The U.S. relationship with Iran is the most perilous area of U.S. foreign policy going forward. But there are actually only two bilateral issues between Washington and Tehran that put that relationship on the front burner. They comprise, first, Iran’s civilian nuclear enrichment program, which the U.S. fears could veer toward dual use and result in a nuclear weapon. Second, Iran’s rejectionist stance toward U.S. ally Israel, and its support for the Lebanese Hezbollah and, allegedly, for Hamas in Gaza, are highly objectionable to the United States. I really don’t think there is any other really burning issue. Iran’s human rights policies are abominable, but not obviously worse than those of Vietnam, with which the U.S. has established good relations, or than those of Saudi Arabia, with which Washington is actively allied.
The nightmare is that relations deteriorate to the point where there is a war. Iran is over three times the size of France. It is three times more populous than Iraq. Conquering and occupying it would break America. A war with Iran could also cause dwindling U.S. troop contingents in Iraq to be cut off by Shiite militants and besieged. The entire NATO force in Afghanistan risks being trapped in that country if Iran mobilizes regional forces to isolate them in that craggy, landlocked country.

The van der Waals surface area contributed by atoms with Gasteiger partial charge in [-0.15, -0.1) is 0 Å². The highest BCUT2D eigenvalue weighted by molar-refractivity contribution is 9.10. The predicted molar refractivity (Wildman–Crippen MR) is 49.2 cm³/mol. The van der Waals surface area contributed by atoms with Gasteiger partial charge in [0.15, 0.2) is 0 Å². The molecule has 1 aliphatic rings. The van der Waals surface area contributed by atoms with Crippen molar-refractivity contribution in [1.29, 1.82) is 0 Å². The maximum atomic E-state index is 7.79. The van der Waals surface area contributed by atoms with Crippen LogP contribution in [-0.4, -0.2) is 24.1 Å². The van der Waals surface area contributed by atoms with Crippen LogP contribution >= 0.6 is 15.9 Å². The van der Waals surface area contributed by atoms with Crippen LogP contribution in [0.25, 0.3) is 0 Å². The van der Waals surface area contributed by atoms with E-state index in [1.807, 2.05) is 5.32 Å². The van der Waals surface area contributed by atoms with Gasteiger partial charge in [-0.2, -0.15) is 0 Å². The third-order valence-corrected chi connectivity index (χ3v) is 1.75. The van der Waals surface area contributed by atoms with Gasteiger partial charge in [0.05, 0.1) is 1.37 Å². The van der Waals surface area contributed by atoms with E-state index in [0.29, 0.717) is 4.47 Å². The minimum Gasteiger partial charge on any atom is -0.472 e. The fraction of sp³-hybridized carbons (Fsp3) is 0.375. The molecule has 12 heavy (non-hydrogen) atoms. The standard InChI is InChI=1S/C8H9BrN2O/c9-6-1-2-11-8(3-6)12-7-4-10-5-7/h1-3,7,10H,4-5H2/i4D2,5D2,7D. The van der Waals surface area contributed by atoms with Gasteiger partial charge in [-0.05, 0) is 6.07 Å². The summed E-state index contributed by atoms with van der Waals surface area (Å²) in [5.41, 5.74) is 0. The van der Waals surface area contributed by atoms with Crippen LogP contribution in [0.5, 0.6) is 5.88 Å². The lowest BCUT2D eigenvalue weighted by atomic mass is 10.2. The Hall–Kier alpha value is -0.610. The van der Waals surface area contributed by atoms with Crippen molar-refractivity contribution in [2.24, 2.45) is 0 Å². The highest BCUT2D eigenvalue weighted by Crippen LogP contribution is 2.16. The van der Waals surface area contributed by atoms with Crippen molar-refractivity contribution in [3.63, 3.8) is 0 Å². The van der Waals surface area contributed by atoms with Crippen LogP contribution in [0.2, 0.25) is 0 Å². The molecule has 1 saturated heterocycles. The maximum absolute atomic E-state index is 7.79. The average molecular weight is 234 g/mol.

So since, to my mind at least, a war on Iran is unthinkable, the alternative is negotiations. I argue that we have to be realistic about what the Iranian elites they say they want. They say they do not want a nuclear bomb, but do want the ability to enrich uranium to run domestic nuclear reactors for energy. They already use half the petroleum they produce every day, and their economy and population are growing at such a rate that Iran may have no petroleum for export in the relatively near future. They say they are afraid that at that point, they will lose their independence and the U.S. will impose another puppet government upon them. The National Intelligence Estimate of 2007 assessed that the Iranians are not doing weapons-related research and that they do not have a nuclear weapons program. So it is at least plausible that they really are driven by a desire for energy independence, which should not be so hard for the U.S. public to understand.